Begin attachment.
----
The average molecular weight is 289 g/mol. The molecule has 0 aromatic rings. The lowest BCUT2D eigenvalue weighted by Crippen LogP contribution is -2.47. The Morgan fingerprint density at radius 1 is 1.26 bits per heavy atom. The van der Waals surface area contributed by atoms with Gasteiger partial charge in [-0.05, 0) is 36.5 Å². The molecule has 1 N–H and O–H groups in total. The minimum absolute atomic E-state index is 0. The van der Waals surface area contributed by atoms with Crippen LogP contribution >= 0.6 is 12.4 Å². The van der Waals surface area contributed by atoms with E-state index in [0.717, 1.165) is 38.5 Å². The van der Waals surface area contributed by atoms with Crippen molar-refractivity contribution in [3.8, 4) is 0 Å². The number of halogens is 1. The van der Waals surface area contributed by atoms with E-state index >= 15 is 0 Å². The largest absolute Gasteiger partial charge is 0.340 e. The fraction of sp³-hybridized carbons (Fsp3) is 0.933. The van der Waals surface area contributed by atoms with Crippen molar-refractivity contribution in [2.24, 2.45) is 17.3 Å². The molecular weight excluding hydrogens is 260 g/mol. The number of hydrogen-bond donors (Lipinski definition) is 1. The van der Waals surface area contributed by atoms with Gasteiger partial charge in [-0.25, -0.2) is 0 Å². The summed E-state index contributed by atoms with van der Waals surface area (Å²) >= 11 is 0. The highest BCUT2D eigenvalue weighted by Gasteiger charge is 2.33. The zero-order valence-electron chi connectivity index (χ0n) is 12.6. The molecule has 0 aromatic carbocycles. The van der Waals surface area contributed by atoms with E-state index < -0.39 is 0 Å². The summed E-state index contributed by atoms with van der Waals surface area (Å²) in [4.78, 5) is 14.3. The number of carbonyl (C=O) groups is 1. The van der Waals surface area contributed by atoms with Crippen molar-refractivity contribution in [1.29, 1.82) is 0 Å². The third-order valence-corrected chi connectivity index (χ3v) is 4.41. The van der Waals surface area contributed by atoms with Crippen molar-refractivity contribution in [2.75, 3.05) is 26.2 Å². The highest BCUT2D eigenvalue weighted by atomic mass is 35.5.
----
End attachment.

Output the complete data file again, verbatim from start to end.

The average molecular weight is 289 g/mol. The molecule has 0 aromatic rings. The lowest BCUT2D eigenvalue weighted by Crippen LogP contribution is -2.47. The Morgan fingerprint density at radius 1 is 1.26 bits per heavy atom. The van der Waals surface area contributed by atoms with Gasteiger partial charge in [-0.05, 0) is 36.5 Å². The molecule has 1 N–H and O–H groups in total. The minimum absolute atomic E-state index is 0. The van der Waals surface area contributed by atoms with Crippen LogP contribution >= 0.6 is 12.4 Å². The van der Waals surface area contributed by atoms with E-state index in [0.717, 1.165) is 38.5 Å². The van der Waals surface area contributed by atoms with Crippen molar-refractivity contribution in [3.8, 4) is 0 Å². The number of halogens is 1. The van der Waals surface area contributed by atoms with E-state index >= 15 is 0 Å². The largest absolute Gasteiger partial charge is 0.340 e. The fraction of sp³-hybridized carbons (Fsp3) is 0.933. The van der Waals surface area contributed by atoms with Crippen molar-refractivity contribution in [2.24, 2.45) is 17.3 Å². The molecular weight excluding hydrogens is 260 g/mol. The number of hydrogen-bond donors (Lipinski definition) is 1. The van der Waals surface area contributed by atoms with Gasteiger partial charge in [-0.25, -0.2) is 0 Å². The summed E-state index contributed by atoms with van der Waals surface area (Å²) >= 11 is 0. The highest BCUT2D eigenvalue weighted by Gasteiger charge is 2.33. The zero-order valence-electron chi connectivity index (χ0n) is 12.6. The molecule has 0 aromatic carbocycles. The van der Waals surface area contributed by atoms with E-state index < -0.39 is 0 Å². The summed E-state index contributed by atoms with van der Waals surface area (Å²) in [4.78, 5) is 14.3. The number of carbonyl (C=O) groups is 1. The van der Waals surface area contributed by atoms with Crippen molar-refractivity contribution in [1.29, 1.82) is 0 Å². The third-order valence-corrected chi connectivity index (χ3v) is 4.41. The van der Waals surface area contributed by atoms with Crippen molar-refractivity contribution in [2.75, 3.05) is 26.2 Å². The highest BCUT2D eigenvalue weighted by atomic mass is 35.5.